DiscReet DS 2175
Released: March 1974
Chart Peak: #10
Weeks Charted: 43
Certified Gold: 4/7/76
Having proven his stellar musicianship on a series of instrumental-based solo albums, Frank Zappa is now returning to the musical satire on which his formidable reputation was built. Apostrophe turns out to be so brilliantly successful, though, that it seems as though he's never left this field. Songs like "Stinkfoot" and "St. Alfonzo's Pancake Breakfast" again attest to Zappa's abilities at contorting song forms to serve his distorted purposes: They're a welcome reminder that comic lunacy is still alive and well. "Don't Eat Yellow Snow" spotlights Zappa's public-spiritedness, and just in case anyone might still have doubts about his guitar virtuosity, Zappa dispels such thoughts quite convincingly on the title cut -- an outrageous jam with Jim Gordon's thundering drums and Jack Bruce's bumblebee bass. Truly a mother of an album.
- Gordon Fletcher, Rolling Stone, 6/6/74.
- Billboard, 1974.
Disillusioned acolytes are complaining that he's retreated, which means he's finally made the top ten, but that's just his reward for professional persistence. If anything, the satire's improved a little, and the title piece -- an improvisation with Jack Bruce, Jim Gordon, and rhythm guitarist Tony Duran -- forays into quartet-style jazz-rock. Given Frank's distaste for "Cosmik Debris" you'd think maybe he's come up with something earthier than Mahavishnu, but given his distaste for sex you can be sure it's more cerebral instead. B-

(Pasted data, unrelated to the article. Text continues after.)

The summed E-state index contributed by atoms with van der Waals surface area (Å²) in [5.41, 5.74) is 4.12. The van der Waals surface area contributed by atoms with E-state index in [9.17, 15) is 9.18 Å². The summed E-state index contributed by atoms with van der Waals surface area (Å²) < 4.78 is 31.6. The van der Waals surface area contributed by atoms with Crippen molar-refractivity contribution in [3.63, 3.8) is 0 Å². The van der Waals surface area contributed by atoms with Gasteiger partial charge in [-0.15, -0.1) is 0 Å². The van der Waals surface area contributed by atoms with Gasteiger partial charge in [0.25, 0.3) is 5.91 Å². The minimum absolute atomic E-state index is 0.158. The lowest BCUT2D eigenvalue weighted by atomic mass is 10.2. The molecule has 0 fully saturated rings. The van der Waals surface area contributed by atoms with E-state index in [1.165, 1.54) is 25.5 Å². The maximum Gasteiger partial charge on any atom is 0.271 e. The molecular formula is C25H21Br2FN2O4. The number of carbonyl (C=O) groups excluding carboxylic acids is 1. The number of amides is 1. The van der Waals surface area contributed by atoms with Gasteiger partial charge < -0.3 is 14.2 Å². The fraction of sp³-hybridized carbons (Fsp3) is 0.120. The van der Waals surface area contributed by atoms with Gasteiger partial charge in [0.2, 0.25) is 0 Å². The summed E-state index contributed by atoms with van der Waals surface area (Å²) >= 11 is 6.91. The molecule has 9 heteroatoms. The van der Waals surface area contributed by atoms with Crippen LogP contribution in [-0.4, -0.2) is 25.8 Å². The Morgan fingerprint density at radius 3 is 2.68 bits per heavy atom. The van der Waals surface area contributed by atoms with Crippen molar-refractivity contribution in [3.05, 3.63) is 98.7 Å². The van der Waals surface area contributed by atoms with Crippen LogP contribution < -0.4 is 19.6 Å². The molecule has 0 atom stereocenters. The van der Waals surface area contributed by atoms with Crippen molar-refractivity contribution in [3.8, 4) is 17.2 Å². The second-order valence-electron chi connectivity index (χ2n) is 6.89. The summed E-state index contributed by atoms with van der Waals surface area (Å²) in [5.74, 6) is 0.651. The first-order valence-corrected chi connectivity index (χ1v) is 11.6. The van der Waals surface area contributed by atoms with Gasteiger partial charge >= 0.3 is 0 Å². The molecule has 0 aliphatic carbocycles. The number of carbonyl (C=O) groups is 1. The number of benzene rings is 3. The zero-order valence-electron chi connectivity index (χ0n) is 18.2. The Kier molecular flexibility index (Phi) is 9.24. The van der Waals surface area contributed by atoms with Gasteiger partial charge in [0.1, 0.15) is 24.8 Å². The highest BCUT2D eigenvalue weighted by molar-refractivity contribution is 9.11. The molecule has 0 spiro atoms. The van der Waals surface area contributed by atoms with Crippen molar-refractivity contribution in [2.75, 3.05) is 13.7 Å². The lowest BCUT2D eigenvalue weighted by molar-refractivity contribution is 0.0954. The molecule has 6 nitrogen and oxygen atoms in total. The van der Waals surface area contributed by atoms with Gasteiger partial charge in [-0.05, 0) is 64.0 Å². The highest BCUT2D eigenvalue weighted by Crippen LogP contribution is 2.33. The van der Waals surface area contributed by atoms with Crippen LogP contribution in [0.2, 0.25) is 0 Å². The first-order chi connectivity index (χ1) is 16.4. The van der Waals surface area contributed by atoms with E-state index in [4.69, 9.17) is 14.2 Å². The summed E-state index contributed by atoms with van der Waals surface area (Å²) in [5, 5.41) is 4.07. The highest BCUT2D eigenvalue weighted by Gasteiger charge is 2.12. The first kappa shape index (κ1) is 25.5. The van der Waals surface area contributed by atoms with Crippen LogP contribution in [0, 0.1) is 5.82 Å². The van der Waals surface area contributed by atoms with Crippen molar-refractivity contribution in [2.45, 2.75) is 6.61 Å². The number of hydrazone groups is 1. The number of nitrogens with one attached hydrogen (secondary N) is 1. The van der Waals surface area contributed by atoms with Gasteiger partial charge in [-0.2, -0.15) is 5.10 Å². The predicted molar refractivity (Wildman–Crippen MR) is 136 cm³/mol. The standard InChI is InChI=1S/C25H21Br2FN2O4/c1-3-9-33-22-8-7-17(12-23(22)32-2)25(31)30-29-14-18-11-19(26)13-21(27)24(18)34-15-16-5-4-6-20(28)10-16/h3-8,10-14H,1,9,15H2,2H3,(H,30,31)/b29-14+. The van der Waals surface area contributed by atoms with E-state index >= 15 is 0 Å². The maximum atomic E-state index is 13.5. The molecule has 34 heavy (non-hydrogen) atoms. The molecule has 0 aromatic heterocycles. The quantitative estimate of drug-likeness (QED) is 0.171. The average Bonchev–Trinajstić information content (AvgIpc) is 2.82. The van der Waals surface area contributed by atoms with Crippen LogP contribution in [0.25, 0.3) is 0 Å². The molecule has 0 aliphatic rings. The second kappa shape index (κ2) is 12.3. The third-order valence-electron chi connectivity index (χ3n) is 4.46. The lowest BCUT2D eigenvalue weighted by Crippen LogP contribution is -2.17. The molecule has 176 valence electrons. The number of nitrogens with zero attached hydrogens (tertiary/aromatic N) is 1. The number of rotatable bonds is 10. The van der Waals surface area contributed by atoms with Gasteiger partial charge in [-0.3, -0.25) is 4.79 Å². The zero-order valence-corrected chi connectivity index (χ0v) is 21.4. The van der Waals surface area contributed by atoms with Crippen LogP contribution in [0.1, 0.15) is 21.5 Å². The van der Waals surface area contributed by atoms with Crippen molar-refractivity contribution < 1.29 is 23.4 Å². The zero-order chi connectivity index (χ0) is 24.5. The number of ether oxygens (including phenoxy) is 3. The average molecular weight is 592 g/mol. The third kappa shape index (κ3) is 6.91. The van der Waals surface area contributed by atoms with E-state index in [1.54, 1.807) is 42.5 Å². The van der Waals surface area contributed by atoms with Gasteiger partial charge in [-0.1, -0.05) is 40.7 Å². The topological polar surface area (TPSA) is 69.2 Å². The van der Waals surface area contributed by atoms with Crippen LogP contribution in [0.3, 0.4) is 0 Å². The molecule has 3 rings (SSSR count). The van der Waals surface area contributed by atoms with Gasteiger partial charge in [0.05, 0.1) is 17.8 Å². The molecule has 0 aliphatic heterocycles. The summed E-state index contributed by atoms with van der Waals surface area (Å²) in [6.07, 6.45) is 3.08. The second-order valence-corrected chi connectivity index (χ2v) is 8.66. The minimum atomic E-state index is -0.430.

- Robert Christgau, Christgau's Record Guide, 1981.
Apostrophe is Zappa's only gold-selling Top Ten album, featuring the satiric "Don't Eat the Yellow Snow," along with other parodic songs in the same style as Over-Nite Sensation. * * * *
- John Floyd, The All-Music Guide to Rock, 1995.
Not necessarily one of Zappa's best albums, Apostrophe is certainly among his best-known, thanks in large part to the FM rock staples "Cosmik Debris" and the suite compromising "Don't Eat the Yellow Snow" and "St. Alphonso's Pancake Breakfast." Apostrophe was Zappa's sole gold record, and the only one to crease the Top 10. * * * 1/2
- Daniel Durchholz, Musichound Rock: The Essential Album Guide, 1996.
The most commercial album from this scrambled genius may not be his zenith, but his mediocre is better than many others' best. Revealing his avant-garde leanings and compositional competence, the most underrated guitarist ever retains his art-rock integrity while deftly joining the absurd with kick-ass riffs for a witty workout. It's slightly more accessible, but like all of his intellectual music, it's an acquired taste. * * * * *
- Zagat Survey Music Guide - 1,000 Top Albums of All Time, 2003.
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